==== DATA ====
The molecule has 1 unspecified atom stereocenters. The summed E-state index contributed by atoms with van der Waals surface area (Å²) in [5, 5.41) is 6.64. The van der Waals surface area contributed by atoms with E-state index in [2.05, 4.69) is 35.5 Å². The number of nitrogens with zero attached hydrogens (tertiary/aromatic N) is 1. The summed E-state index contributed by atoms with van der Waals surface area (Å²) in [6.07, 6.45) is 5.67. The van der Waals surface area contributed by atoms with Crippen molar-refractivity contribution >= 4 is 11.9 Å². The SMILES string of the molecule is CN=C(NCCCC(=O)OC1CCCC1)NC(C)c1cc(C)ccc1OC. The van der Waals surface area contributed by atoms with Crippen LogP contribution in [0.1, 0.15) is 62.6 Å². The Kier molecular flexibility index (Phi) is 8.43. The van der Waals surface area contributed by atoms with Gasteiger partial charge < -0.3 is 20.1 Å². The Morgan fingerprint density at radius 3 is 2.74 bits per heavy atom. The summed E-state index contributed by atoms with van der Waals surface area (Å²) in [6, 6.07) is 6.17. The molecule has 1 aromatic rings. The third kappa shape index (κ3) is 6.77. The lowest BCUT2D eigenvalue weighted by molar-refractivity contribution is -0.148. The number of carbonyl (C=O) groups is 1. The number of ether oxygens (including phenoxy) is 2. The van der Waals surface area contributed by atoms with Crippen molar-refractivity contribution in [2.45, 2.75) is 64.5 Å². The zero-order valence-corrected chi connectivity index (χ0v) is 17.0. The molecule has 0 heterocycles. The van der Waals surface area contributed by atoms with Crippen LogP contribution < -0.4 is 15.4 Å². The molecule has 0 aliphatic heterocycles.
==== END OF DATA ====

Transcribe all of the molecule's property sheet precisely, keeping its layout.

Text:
The molecule has 1 unspecified atom stereocenters. The summed E-state index contributed by atoms with van der Waals surface area (Å²) in [5, 5.41) is 6.64. The van der Waals surface area contributed by atoms with E-state index in [2.05, 4.69) is 35.5 Å². The number of nitrogens with zero attached hydrogens (tertiary/aromatic N) is 1. The summed E-state index contributed by atoms with van der Waals surface area (Å²) in [6.07, 6.45) is 5.67. The van der Waals surface area contributed by atoms with Crippen molar-refractivity contribution >= 4 is 11.9 Å². The SMILES string of the molecule is CN=C(NCCCC(=O)OC1CCCC1)NC(C)c1cc(C)ccc1OC. The van der Waals surface area contributed by atoms with Crippen LogP contribution in [0.1, 0.15) is 62.6 Å². The Kier molecular flexibility index (Phi) is 8.43. The van der Waals surface area contributed by atoms with Gasteiger partial charge < -0.3 is 20.1 Å². The Morgan fingerprint density at radius 3 is 2.74 bits per heavy atom. The summed E-state index contributed by atoms with van der Waals surface area (Å²) in [6, 6.07) is 6.17. The molecule has 1 aromatic rings. The third kappa shape index (κ3) is 6.77. The lowest BCUT2D eigenvalue weighted by molar-refractivity contribution is -0.148. The number of carbonyl (C=O) groups is 1. The number of ether oxygens (including phenoxy) is 2. The van der Waals surface area contributed by atoms with Crippen molar-refractivity contribution in [2.45, 2.75) is 64.5 Å². The zero-order valence-corrected chi connectivity index (χ0v) is 17.0. The molecule has 0 heterocycles. The van der Waals surface area contributed by atoms with Crippen LogP contribution < -0.4 is 15.4 Å². The molecule has 0 aliphatic heterocycles.